Apr
15
comment Significance of a Four Cornered Garment
@user6618 , there is indication from the custom to gather up the 4 tzitzis to hold them throughout Shema while saying in the prior berakhah the words, "and You will gather us up from the four corners of the earth".
Apr
13
comment When do you eat the charoset?
@Ahron, According to Rav Ovadia Yosef (Chazon Ovadia, page 97; Yalqut Yosef, Moadim pg 405), a small amount of charoses IS supposed to remain on the maror. The gemara (115b?) warns against losing the taste of the marror altogether; not having both tastes. So it would seem that both Ashkenazim (as per the Rama you quoted) and Sepharadim taste charoses at some point in the seder. See also the Kaf haChaim 475:32, who never has you shaking all the charoses off. Maybe something to be folded into your answer?
Apr
8
comment The number 7,what is the number seven?
@Eagel You are asking me to conjecture. The Maharal just associates it with the symbolism that would come naturally to humans living in 3D space. As for visible planets, likely yes. It's non-coincidental that there is a planet Shabtai (Saturn) which is not only associated with Shabbos in rabbinic culture, but also Saturn is to Saturday. But I have no idea what that connection might be. (Nor do esoterica interest me. One of the things that draws me to Mussar is the ability to follow it without ever appealing to nor rejecting Qabbalah or Jewish mysticism.)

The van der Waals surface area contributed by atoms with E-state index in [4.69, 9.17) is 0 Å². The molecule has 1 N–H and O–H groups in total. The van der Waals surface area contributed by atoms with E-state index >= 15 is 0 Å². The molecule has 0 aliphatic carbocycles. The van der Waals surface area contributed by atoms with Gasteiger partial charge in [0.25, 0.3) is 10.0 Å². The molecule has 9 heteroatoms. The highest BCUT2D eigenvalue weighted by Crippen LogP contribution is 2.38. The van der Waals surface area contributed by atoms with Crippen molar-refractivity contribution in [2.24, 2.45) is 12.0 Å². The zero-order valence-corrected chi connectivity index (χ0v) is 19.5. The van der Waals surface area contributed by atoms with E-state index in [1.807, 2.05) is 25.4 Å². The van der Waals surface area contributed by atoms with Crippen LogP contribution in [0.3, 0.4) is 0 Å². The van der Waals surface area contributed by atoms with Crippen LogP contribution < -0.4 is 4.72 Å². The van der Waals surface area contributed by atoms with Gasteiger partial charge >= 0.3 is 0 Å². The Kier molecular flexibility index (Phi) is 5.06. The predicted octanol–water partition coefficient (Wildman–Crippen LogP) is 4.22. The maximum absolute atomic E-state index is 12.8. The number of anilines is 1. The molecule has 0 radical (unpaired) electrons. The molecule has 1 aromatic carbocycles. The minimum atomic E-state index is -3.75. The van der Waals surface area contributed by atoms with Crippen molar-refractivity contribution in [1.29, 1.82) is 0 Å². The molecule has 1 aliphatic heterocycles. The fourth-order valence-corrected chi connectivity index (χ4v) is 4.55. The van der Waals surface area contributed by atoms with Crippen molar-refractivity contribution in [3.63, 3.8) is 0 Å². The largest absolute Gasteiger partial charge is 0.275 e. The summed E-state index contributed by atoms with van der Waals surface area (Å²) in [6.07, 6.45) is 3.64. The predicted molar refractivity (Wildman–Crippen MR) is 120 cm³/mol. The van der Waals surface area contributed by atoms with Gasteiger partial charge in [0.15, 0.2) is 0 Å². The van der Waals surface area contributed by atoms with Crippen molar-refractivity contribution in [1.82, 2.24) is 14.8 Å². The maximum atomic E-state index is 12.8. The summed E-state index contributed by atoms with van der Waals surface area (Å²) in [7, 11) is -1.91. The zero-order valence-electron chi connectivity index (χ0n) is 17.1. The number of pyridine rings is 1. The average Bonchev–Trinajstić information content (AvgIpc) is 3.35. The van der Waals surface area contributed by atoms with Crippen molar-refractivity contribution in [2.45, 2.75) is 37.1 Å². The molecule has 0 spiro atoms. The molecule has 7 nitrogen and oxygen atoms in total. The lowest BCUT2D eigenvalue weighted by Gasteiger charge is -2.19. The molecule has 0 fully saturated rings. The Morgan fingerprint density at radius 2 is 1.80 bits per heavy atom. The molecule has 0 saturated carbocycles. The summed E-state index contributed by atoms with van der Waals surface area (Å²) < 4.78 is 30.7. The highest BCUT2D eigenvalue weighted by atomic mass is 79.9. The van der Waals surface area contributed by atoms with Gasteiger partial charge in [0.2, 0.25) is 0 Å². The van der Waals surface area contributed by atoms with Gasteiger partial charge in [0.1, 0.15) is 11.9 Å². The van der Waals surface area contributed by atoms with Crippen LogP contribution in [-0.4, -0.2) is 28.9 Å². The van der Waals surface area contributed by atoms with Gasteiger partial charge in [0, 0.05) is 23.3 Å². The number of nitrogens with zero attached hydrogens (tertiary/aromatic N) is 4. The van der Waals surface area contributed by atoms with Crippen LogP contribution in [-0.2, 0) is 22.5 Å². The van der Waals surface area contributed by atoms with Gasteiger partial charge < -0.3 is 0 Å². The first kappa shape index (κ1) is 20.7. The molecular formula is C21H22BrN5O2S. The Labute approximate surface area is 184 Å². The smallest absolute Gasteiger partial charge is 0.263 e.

Apr
8
comment The number 7,what is the number seven?
Shabbos is about finding the spiritual in the real world, the one we live in now. It's a time to contemplate how the soul did last week, and to be inspired to do even better the next one. Shabbos is not a day to do, it's a day to find meaning in what one does. As the good books says, "Six days you shall work and accomplish all your creative deeds, and on the seventh day you rest for Hashem your G-d..."
Apr
8
comment why do the festivals of sukkot and pesach last seven days
judaism.stackexchange.com/a/69608/1570
Apr
8
comment The number 7,what is the number seven?
See this, where I describe a symbology for 6, 7 (and the 7th), and 8 based on the Maharal and R' Hirsch judaism.stackexchange.com/a/69608/1570
Apr
8
comment The number 7,what is the number seven?
According to the Maharal, the 7th is the hidden middle, in contrast to the 6 sides. And as a hidden essence, it is the spiritual inherent in this world. In contrast to 8, which is reaching beyond this world.
Apr
6
comment What does the blue color mean in Judaism?
@NoachmiFrankfurt --His drawings, eg flagspot.net/images/i/il_herzl2.jpg and crwflags.com/fotw/images/i/il_herzl1.jpg , are non-descript. The design that ended up physically emerging and that Herzl stood in front of in Basel had Maginei David en.wikipedia.org/wiki/First_Zionist_Congress#/media/… . And blue stripes.
Apr
6
comment What does the blue color mean in Judaism?
@NoachmiFrankfurt: You're overstating things. Yes, Herzl wanted a pattern of 7 gold maginei david, to represent the 7 hour workday that his Socialist Utopia would have. (Which Tel Aviv incorporated into their flag.) However, that doesn't mean that when his proposal fell out of the running, Herzl went silent. According to Wolffsohn, when the time came to pick a backdrop for the 1st Zionist Congress, Herzl picked from among the proposals, and specifically because of Frankl's poem.